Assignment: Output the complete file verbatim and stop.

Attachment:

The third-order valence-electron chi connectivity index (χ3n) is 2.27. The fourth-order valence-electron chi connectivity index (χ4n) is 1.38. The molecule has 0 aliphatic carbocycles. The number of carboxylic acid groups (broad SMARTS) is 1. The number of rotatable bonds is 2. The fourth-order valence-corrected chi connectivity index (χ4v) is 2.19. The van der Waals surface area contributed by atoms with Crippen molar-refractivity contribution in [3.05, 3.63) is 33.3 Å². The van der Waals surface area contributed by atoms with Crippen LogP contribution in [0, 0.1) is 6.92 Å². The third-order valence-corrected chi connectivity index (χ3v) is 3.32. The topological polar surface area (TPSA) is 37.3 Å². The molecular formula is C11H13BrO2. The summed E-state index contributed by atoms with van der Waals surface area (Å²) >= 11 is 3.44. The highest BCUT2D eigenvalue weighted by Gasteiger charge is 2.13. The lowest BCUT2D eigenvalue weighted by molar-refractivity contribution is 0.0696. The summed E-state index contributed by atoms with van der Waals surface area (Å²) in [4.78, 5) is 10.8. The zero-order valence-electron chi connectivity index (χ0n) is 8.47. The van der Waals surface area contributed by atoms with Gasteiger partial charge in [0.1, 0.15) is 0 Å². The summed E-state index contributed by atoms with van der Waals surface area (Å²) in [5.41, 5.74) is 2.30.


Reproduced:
The third-order valence-electron chi connectivity index (χ3n) is 2.27. The fourth-order valence-electron chi connectivity index (χ4n) is 1.38. The molecule has 0 aliphatic carbocycles. The number of carboxylic acid groups (broad SMARTS) is 1. The number of rotatable bonds is 2. The fourth-order valence-corrected chi connectivity index (χ4v) is 2.19. The van der Waals surface area contributed by atoms with Crippen molar-refractivity contribution in [3.05, 3.63) is 33.3 Å². The van der Waals surface area contributed by atoms with Crippen LogP contribution in [0, 0.1) is 6.92 Å². The third-order valence-corrected chi connectivity index (χ3v) is 3.32. The topological polar surface area (TPSA) is 37.3 Å². The molecular formula is C11H13BrO2. The summed E-state index contributed by atoms with van der Waals surface area (Å²) >= 11 is 3.44. The highest BCUT2D eigenvalue weighted by Gasteiger charge is 2.13. The lowest BCUT2D eigenvalue weighted by molar-refractivity contribution is 0.0696. The summed E-state index contributed by atoms with van der Waals surface area (Å²) in [4.78, 5) is 10.8. The zero-order valence-electron chi connectivity index (χ0n) is 8.47. The van der Waals surface area contributed by atoms with Gasteiger partial charge in [0.1, 0.15) is 0 Å². The summed E-state index contributed by atoms with van der Waals surface area (Å²) in [5.41, 5.74) is 2.30.